of success.  The latter technique looks especially promising; however,

further work is required to access its full utility.

     In general, it was concluded at the Workshop that air drying of

the sample is not a good practice when a broad spectrum of organic com-

pounds is to be determined.  Significant amounts of very volatile organic

compounds can be lost if air drying is employed, e.g., BHC has been

found to volitalize readily under these conditions.  On the other hand,

extraction of some compounds from environmentally contaminated sediments

has been significantly more efficient when carried out on an air-dried

sample.  Thomas Bellar of the MDQARL reported that both PCBs and dieldrin

are more efficiently extracted from natural samples that have been dried

in this fashion.

     It was recognized by the Workshop participants that a great deal

of work needs to be done to determine which extraction procedure, if

any, is superior.  However, an even greater area of concern is the wide

variations that occur during sample collection.  It was the general con-

cession that for tissues and sediments, the sampling variations and

biological variations are much larger than analytical variations and

often account for the wide discrepancies in replicate analysis.


     Samples that are too complex to be separated under normal OC con-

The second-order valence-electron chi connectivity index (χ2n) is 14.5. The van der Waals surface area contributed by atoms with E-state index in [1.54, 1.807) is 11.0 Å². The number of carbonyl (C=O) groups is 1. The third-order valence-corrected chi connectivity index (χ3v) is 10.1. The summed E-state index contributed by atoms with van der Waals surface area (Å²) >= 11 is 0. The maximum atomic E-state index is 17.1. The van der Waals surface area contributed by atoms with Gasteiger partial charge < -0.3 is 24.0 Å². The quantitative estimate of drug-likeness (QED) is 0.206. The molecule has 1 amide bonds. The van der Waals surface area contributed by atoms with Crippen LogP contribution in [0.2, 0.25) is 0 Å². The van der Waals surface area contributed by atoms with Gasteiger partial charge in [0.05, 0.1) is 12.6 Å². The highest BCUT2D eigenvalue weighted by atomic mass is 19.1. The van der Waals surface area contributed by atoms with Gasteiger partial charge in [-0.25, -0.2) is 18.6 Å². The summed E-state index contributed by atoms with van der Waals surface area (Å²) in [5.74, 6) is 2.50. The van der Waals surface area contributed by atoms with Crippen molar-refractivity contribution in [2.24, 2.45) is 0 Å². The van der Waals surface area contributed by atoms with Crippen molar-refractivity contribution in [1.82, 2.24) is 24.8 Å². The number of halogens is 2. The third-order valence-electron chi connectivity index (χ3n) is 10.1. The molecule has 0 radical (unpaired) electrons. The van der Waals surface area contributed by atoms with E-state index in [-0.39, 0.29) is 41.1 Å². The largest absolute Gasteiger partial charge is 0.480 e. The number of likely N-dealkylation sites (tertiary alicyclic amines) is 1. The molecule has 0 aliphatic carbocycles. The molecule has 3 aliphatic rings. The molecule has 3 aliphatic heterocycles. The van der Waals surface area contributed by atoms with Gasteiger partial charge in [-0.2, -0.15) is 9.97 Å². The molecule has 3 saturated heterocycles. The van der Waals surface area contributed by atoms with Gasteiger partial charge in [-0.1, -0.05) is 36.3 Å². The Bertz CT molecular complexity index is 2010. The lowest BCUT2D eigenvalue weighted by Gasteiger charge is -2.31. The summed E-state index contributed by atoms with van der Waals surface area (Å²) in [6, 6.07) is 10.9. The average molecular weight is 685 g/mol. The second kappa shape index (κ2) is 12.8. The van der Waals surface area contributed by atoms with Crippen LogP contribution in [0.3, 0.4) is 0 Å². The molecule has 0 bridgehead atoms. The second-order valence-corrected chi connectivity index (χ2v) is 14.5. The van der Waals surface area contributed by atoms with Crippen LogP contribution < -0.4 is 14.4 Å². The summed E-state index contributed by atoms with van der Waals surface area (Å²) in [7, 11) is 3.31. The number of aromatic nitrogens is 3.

ditions are usually subjected to some form of fractionation during, or

after, extraction.  Six workshop attendees reported that they frequently

use some form of acid-base separation for water samples, particularly

industrial effluents.  They preferred to use a simple two- or three-step

scheme although they were aware of Braus, Middleton and Walton's more

complex scheme that separates neutral compounds, strong acids, phenols,

bases and amphoteric compounds [Anal. Ch&n. 23, 1160 (1951)].  Typically,

they extract the sample, as received, to isolate neutral compounds.  Then

they acidify to about pH 2 and extract to isolate acids and phenols.

Phosphoric, sulfuric, or hydrochloric acids are used for this step.  The

aqueous layer is then adjusted to pH greater than 8 with ammonia or

dilute sodium hydroxide to form free bases and the sample is extracted

a third time.

     Some acids and phenols from the acid fraction can be analyzed

without further treatment.  Acetic through hexanoic acids can be

chromatographed directly on Chromosorb 101 in an all-glass system.

Carbowax 20M and FFAP have been used to analyze simple phenols, cresols

and similar materials in paper-mill effluents.  The longer acids and

more complex phenols are usually converted to methyl esters and ethers.

The most commonly used methylating agent is diazomethane.  Phenols

react more completely with this reagent when a little boron trifluoride

in methanol is added as a catalyst.  The extract must not contain any

chloroform because it reacts with diazomethane to form di- and

trichlorinated alkanes up to seven carbons long that complicate the GC

analysis.  Methylene chloride does not cause this problem.  A discus-

sion of methylation procedures, including several on-column reagents

is given in the report from SERL on "Current Practice in GC-MS Analysis

of Organics in Water" (EPA-R2-73-277).

     Other groups feel that trimethylsilyl (IMS) derivatives give more

definitive mass spectra than methyl derivatives.  They recommend BSTFA

(N,0-bis-trimethylsilyl trifluoroacetamide) as the reagent of choice.

One trade name is Regisil.  Another derivatization mentioned, but